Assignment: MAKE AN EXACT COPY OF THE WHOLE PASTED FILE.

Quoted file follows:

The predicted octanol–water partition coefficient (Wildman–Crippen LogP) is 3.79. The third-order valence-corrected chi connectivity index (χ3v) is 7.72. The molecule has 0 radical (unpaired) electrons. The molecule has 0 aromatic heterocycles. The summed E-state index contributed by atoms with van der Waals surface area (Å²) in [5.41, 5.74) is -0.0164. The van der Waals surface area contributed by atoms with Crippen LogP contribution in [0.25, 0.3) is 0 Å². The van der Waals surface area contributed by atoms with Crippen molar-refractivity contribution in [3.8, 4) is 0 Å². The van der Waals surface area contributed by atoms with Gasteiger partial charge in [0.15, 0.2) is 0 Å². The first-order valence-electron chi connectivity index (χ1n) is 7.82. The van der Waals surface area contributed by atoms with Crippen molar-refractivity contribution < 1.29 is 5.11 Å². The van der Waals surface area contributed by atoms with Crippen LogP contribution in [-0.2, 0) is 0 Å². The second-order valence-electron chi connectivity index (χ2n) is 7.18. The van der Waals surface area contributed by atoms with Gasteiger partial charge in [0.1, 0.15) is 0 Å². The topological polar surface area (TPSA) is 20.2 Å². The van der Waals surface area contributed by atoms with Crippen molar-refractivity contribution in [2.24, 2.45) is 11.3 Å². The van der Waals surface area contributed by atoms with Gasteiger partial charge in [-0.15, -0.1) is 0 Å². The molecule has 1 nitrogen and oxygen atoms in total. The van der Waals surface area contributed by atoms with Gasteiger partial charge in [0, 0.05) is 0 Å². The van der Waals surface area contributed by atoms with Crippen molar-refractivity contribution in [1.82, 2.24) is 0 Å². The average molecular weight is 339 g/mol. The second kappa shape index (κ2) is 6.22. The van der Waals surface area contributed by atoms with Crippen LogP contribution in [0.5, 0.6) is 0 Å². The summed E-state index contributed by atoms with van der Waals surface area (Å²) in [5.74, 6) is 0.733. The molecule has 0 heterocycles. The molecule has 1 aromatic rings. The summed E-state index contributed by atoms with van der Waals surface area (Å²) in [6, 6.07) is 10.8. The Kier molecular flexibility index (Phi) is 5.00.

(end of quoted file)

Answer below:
The predicted octanol–water partition coefficient (Wildman–Crippen LogP) is 3.79. The third-order valence-corrected chi connectivity index (χ3v) is 7.72. The molecule has 0 radical (unpaired) electrons. The molecule has 0 aromatic heterocycles. The summed E-state index contributed by atoms with van der Waals surface area (Å²) in [5.41, 5.74) is -0.0164. The van der Waals surface area contributed by atoms with Crippen LogP contribution in [0.25, 0.3) is 0 Å². The van der Waals surface area contributed by atoms with Crippen molar-refractivity contribution in [3.8, 4) is 0 Å². The van der Waals surface area contributed by atoms with Gasteiger partial charge in [0.15, 0.2) is 0 Å². The first-order valence-electron chi connectivity index (χ1n) is 7.82. The van der Waals surface area contributed by atoms with Crippen molar-refractivity contribution < 1.29 is 5.11 Å². The van der Waals surface area contributed by atoms with Crippen LogP contribution in [-0.2, 0) is 0 Å². The second-order valence-electron chi connectivity index (χ2n) is 7.18. The van der Waals surface area contributed by atoms with Gasteiger partial charge in [0.1, 0.15) is 0 Å². The topological polar surface area (TPSA) is 20.2 Å². The van der Waals surface area contributed by atoms with Crippen molar-refractivity contribution in [2.24, 2.45) is 11.3 Å². The van der Waals surface area contributed by atoms with Gasteiger partial charge in [-0.15, -0.1) is 0 Å². The molecule has 1 nitrogen and oxygen atoms in total. The van der Waals surface area contributed by atoms with Gasteiger partial charge in [0, 0.05) is 0 Å². The van der Waals surface area contributed by atoms with Crippen molar-refractivity contribution in [1.82, 2.24) is 0 Å². The average molecular weight is 339 g/mol. The second kappa shape index (κ2) is 6.22. The van der Waals surface area contributed by atoms with Crippen LogP contribution in [0.5, 0.6) is 0 Å². The summed E-state index contributed by atoms with van der Waals surface area (Å²) in [5.74, 6) is 0.733. The molecule has 0 heterocycles. The molecule has 1 aromatic rings. The summed E-state index contributed by atoms with van der Waals surface area (Å²) in [6, 6.07) is 10.8. The Kier molecular flexibility index (Phi) is 5.00.